I constantly come across excellent designs that feature various elements of nature and I’ve been collecting samples for a while now. Some use photos and others use illustration. Some feature bright skies and clouds, and others feature mountains, water, or grass. Feel free to list your favorites in the comments.
For a long time I used the Del.icio.us Tagometer Badge on this blog. If you’re not familiar with the Tagometer Badge (shown below), basically its purpose is to show visitors how many Del.icio.us users have bookmarked a particular page, what tags are commonly being used for that page, and it makes it easy for them to bookmark the page themselves.
One of the things that I like about web design is that there’s always plenty to learn, regardless of how experienced you are. I know that my knowledge really only scratches the surface of web design and development, and I appreciate the fact that seemingly unlimited resources are available to allow me to become a better designer.
While sidebars aren’t the primary focal point of blogs, they still have an important role in usability and appearance. A well-designed sidebar can make it easier for visitors to find what they like, which will keep them at your site longer and improve your overall effectiveness. On the other hand, a poor sidebar can lead to lost and frustrated visitors.
Before the re-design of this site was started, the sidebar (or in this case sidebars) was a focal point of need. I felt that whatever direction the new design went, it needed to improve the usability of the site by making navigation easier and directing visitors to the appropriate parts of the site. The decision was made to use two sidebars in order to include everything that was needed without cluttering up the sidebar too much.
This is a guest post written by David Brown.
What do nearly all high ranking websites have in common? As a search engine marketing consultant, I am confronted with the task of evaluating the inbound links of thousands of websites each month. In doing so, I have come to the realization that top ranking websites continue to pay for links despite Google’s public disapproval. Google’s minimalistic efforts to combat paid link building force ethical search engine marketing companies to buy links in order to compete. If done poorly, paid linkers run the risk of having short-lived benefits and potentially harmful consequences. The following tips will help you identify paid links that have positive and long-lasting results on search engine optimization efforts.
For most designers pricing services is not something that is the highlight of the job. Still, it is something that you’ll have to deal with if you’re freelancing or working for a small firm. Here’s my take on pricing web design services.
1. There’s no exact formula.
Unfortunately, there’s no right or wrong way to price your services. Every designer needs to develop his or her own method for pricing, and even then, you probably won’t be able to follow the same formula on every project. Because each job will be different, it’s difficult to develop a method that will work well every time.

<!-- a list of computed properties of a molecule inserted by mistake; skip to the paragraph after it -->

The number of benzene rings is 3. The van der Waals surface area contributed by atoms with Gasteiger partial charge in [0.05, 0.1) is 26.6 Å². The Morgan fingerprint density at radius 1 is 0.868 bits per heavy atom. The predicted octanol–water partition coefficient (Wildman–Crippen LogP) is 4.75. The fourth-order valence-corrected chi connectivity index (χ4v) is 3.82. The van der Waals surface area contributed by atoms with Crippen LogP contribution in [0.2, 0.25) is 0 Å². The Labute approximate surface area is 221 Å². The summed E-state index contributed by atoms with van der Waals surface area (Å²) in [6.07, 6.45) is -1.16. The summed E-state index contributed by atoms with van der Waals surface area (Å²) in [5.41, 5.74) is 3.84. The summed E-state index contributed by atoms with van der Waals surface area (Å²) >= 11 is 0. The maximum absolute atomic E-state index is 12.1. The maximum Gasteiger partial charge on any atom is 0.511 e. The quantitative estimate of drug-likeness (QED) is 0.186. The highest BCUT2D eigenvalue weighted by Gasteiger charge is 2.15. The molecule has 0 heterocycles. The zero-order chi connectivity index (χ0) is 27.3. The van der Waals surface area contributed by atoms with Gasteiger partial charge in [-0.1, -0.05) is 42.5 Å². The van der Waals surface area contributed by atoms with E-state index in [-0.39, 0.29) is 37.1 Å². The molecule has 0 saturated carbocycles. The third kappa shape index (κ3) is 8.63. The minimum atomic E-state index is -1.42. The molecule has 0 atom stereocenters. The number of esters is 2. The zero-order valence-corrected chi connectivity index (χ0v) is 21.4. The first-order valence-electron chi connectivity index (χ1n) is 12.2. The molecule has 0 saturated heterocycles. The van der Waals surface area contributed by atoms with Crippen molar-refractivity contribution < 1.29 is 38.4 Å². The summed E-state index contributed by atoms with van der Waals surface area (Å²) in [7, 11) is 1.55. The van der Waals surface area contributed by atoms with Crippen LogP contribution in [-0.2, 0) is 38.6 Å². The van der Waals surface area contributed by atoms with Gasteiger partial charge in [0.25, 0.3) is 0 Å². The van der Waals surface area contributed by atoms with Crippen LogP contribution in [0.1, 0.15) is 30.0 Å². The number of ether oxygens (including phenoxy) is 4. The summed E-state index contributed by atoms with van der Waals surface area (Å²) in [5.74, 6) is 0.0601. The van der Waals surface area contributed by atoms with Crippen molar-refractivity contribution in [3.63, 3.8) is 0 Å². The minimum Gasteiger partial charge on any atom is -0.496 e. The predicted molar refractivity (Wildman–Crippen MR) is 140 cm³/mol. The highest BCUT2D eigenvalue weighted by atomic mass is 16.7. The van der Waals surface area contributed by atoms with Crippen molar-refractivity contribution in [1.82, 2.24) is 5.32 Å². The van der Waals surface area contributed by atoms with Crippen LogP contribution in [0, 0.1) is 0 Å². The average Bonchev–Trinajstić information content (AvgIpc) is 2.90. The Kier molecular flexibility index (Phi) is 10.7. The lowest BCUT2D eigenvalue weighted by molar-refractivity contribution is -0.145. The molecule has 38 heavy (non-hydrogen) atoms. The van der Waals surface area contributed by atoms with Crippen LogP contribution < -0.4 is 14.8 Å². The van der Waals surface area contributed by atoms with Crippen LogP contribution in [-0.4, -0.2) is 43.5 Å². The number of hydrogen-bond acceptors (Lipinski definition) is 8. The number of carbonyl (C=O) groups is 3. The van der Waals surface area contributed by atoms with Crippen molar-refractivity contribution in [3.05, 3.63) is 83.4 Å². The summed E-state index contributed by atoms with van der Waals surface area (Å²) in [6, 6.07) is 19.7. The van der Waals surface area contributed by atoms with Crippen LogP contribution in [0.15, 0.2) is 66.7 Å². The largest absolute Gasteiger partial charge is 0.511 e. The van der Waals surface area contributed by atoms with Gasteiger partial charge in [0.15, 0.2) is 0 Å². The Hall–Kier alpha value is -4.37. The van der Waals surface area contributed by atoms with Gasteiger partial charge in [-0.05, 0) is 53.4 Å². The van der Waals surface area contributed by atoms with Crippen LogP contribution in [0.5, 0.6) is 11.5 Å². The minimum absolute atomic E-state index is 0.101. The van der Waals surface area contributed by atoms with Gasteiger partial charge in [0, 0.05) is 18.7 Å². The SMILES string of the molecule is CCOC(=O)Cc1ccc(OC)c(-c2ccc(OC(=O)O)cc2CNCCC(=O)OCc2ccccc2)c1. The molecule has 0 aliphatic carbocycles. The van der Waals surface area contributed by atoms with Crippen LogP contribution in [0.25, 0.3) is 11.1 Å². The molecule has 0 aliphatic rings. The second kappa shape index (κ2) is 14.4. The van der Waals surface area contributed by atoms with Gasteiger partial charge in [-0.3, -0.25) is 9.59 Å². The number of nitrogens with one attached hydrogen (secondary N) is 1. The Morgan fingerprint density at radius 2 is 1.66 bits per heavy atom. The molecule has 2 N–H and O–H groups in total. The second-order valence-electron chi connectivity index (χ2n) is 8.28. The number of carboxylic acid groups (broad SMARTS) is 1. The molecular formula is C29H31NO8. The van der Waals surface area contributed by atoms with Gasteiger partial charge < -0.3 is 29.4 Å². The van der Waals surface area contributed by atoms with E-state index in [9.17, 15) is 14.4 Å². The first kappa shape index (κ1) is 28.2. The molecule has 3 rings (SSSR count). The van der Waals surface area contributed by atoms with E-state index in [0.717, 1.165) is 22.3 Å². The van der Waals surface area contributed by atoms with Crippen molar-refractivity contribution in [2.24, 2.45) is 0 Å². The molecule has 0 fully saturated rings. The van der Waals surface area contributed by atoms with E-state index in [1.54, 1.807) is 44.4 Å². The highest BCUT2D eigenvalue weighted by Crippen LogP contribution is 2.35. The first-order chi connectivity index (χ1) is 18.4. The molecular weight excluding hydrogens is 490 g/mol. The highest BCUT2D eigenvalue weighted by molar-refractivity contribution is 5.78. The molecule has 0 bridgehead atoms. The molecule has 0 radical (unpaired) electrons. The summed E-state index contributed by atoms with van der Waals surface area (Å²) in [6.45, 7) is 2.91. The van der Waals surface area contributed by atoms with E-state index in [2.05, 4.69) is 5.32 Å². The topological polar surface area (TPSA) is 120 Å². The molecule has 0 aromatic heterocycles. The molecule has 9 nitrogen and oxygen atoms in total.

A few months ago I published a collection of incredibly artistic websites that featured illustrations, creative headers, and detailed backgrounds. Since then I’ve been bookmarking a number of sites for the same reasons, so I decided to post a follow up for your design inspiration.
If you’ve spent any time at all looking around at WordPress themes that are available either for free or as a premium theme, you certainly know that there’s a very wide variety of quality available. Of course, that’s to be expected when you’re dealing with free themes. Anyone can create and distribute a theme for WordPress, which is one of the strengths of using WordPress as your CMS or blogging platform. However, that also means you’ll have to be careful when selecting a theme.
With the rise in popularity of premium themes and the increasing demand for them, the line between free theme and premium theme can be difficult to distinguish. I’ve read from a number of theme developers that have been unsure of how to distribute their theme, for free or for sale.
For all types of designers inspiration and creativity are vital to success. If you read many blogs in the web design community I’m sure you’re familiar with posts of inspirational designs and, of course, CSS galleries . We’re so used to seeing the 100+ CSS galleries that exist to the point that many designers tend to rely on them too heavily.
While it’s productive and helpful to see excellent examples of work from other web designers, basing to much of your inspiration on other sites can lead to a lack of variety and innovation in design. Fortunately, there are countless other ways to improve upon the creativity of your designs. Let’s take a look at 7 of them.
Two of the more popular posts from the archives are the inspirational galleries of minimalistic designs part 1 and part 2. Over the past few months I’ve continued to come across excellent designs that show that a beautiful design doesn’t have to be busy. Here is another collection of 25 inspirational designs.
Popular WordPress Themes
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More Design Inspiration
- Ecommerce Websites
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- Websites with Unique Layouts
- Magazine Style Designs
- Creative Website Headers
- Websites with Creative Navigation
- Textured Websites